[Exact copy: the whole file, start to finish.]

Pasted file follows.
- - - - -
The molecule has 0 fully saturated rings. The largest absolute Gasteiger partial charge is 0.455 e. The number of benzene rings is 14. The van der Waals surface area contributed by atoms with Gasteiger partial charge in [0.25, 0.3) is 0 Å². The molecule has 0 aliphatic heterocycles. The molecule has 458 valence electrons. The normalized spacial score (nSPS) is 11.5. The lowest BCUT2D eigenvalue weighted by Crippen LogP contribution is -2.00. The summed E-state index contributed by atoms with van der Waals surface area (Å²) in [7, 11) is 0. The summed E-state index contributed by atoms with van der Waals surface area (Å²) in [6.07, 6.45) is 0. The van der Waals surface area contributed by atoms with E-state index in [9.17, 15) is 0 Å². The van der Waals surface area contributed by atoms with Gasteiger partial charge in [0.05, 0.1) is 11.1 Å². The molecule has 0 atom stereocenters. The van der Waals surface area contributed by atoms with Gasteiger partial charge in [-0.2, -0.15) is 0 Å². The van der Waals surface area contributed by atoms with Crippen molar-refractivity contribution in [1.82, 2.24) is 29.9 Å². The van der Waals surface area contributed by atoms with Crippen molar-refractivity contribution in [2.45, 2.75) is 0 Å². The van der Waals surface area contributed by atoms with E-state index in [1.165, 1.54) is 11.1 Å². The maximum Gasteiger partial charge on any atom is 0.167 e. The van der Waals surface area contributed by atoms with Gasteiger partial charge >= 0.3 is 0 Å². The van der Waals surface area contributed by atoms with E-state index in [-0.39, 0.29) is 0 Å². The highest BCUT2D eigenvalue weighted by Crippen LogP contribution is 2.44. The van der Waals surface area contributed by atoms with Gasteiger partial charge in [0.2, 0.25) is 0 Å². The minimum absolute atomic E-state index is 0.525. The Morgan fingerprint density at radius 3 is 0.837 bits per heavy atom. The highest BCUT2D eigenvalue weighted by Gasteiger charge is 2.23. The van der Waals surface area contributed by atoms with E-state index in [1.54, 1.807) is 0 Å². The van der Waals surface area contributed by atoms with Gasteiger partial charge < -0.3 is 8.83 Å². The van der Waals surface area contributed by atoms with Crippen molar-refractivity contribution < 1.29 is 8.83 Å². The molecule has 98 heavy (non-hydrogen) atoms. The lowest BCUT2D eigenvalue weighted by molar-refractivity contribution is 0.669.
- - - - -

The molecule has 0 fully saturated rings. The largest absolute Gasteiger partial charge is 0.455 e. The number of benzene rings is 14. The van der Waals surface area contributed by atoms with Gasteiger partial charge in [0.25, 0.3) is 0 Å². The molecule has 0 aliphatic heterocycles. The molecule has 458 valence electrons. The normalized spacial score (nSPS) is 11.5. The lowest BCUT2D eigenvalue weighted by Crippen LogP contribution is -2.00. The summed E-state index contributed by atoms with van der Waals surface area (Å²) in [7, 11) is 0. The summed E-state index contributed by atoms with van der Waals surface area (Å²) in [6.07, 6.45) is 0. The van der Waals surface area contributed by atoms with E-state index in [9.17, 15) is 0 Å². The van der Waals surface area contributed by atoms with Gasteiger partial charge in [0.05, 0.1) is 11.1 Å². The molecule has 0 atom stereocenters. The van der Waals surface area contributed by atoms with Gasteiger partial charge in [-0.2, -0.15) is 0 Å². The van der Waals surface area contributed by atoms with Crippen molar-refractivity contribution in [1.82, 2.24) is 29.9 Å². The van der Waals surface area contributed by atoms with Crippen molar-refractivity contribution in [2.45, 2.75) is 0 Å². The van der Waals surface area contributed by atoms with E-state index in [1.165, 1.54) is 11.1 Å². The maximum Gasteiger partial charge on any atom is 0.167 e. The van der Waals surface area contributed by atoms with Gasteiger partial charge >= 0.3 is 0 Å². The van der Waals surface area contributed by atoms with E-state index in [-0.39, 0.29) is 0 Å². The highest BCUT2D eigenvalue weighted by Crippen LogP contribution is 2.44. The van der Waals surface area contributed by atoms with Gasteiger partial charge in [0.2, 0.25) is 0 Å². The minimum absolute atomic E-state index is 0.525. The Morgan fingerprint density at radius 3 is 0.837 bits per heavy atom. The highest BCUT2D eigenvalue weighted by Gasteiger charge is 2.23. The van der Waals surface area contributed by atoms with E-state index in [1.54, 1.807) is 0 Å². The van der Waals surface area contributed by atoms with Gasteiger partial charge < -0.3 is 8.83 Å². The van der Waals surface area contributed by atoms with Crippen molar-refractivity contribution < 1.29 is 8.83 Å². The molecule has 98 heavy (non-hydrogen) atoms. The lowest BCUT2D eigenvalue weighted by molar-refractivity contribution is 0.669.